During the trial the defense attorney challenged Mrs. Ingal's identification of Dormie as the culprit. One by one he had dogs brought into the court, including Rags, Dormie's brother, three other Airedales, a Russian wolfhound, a water spaniel and a mastiff—all dogs from the neighborhood. Mrs. Ingal finally identified Dormie when he came into court, however that identification was ultimately set aside since Dormie was the only dog led into the courtroom by a uniformed police officer.

The proceedings during the trial occasionally took on the flavor of a farce, such as when the defense called as a character witness an Airedale named Rowdy, who was the brother of the Laddie, the pet of the current President Warren G Harding. To show that Airedales do not harbor an instinctive grudge against cats it was pointed out that Rowdy was the personal bodyguard of "Mary Ann" a Persian cat for a long period of time, and when Mary Ann died from entirely natural causes, Rowdy fasted for eight days in grief.

Outside of the courtroom the case was also creating a stir. It became well known that Dormie was considered to be the friendly pet of many of the neighborhood youngsters. These children gathered together to contribute their pennies to his defense fund and had been sending him tidbits and fine bones to keep him happy during his incarceration.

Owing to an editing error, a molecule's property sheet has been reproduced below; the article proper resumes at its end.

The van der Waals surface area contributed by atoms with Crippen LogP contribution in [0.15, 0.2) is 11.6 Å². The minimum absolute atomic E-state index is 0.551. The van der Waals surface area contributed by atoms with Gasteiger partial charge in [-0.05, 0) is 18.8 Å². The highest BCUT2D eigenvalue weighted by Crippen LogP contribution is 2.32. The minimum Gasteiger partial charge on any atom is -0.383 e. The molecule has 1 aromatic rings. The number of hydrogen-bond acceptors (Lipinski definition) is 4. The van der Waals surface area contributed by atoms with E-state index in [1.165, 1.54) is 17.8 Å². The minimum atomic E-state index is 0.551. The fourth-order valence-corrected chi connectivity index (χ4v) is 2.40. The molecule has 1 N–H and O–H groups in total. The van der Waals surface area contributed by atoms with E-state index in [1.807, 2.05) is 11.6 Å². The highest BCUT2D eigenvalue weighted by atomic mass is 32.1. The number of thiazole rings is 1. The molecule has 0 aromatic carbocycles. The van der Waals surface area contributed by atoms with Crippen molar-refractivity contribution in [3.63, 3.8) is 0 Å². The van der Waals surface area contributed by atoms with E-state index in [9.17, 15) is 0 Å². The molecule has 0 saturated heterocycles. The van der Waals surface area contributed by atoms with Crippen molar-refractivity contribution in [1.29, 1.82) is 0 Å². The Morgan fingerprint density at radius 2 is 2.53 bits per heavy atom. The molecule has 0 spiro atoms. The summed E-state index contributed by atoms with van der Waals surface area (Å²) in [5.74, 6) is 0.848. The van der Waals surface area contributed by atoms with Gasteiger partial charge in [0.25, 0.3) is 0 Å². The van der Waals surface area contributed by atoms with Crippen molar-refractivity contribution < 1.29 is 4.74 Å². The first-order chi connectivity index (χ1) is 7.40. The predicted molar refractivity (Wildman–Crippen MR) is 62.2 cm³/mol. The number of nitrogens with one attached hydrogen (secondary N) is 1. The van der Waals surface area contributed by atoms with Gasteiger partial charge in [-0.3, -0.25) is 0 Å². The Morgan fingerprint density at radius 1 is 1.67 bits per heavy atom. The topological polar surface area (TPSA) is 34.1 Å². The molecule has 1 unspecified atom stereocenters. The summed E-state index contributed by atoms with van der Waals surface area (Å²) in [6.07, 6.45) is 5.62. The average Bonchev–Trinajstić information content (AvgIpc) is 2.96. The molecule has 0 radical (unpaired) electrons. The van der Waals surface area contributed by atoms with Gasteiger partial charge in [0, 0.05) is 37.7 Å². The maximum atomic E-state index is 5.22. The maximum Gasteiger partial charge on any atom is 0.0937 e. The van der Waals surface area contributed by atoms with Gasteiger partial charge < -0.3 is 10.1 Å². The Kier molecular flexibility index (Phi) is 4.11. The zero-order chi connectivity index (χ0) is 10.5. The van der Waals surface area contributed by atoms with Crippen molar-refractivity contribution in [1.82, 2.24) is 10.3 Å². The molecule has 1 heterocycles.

In the end the jury could not reach a unanimous decision with 11 jurors voting for acquittal and one juror holding out for the death penalty. Following this hung jury, on December 28, 1921 the defense attorney filed a motion for dismissal. In response Judge Jacks not only granted that motion but declared that the San Francisco ordinance which put Dormie on trial for his life, was contrary to the Constitution of the state of California "in that it violates the inherent rights of dogs, be they pedigreed Airedales or nondescript mongrels." He explained that according to the law of the time, a licensed dog has the right to roam free, and unlicensed domestic animals, such as cats, do not have such freedom to be outside on their own. Thus if a wandering cat should cross the path of a free-roaming dog the responsibility for the outcome was the cat's. One newspaper reported that Dormie was in the courtroom for this final judgment. It is noted that he wagged his tail gratefully and when the police officer unleashed him he immediately trotted across the room and leaped into the fond embrace of Jack McMillan, aged 2, who was his "true master."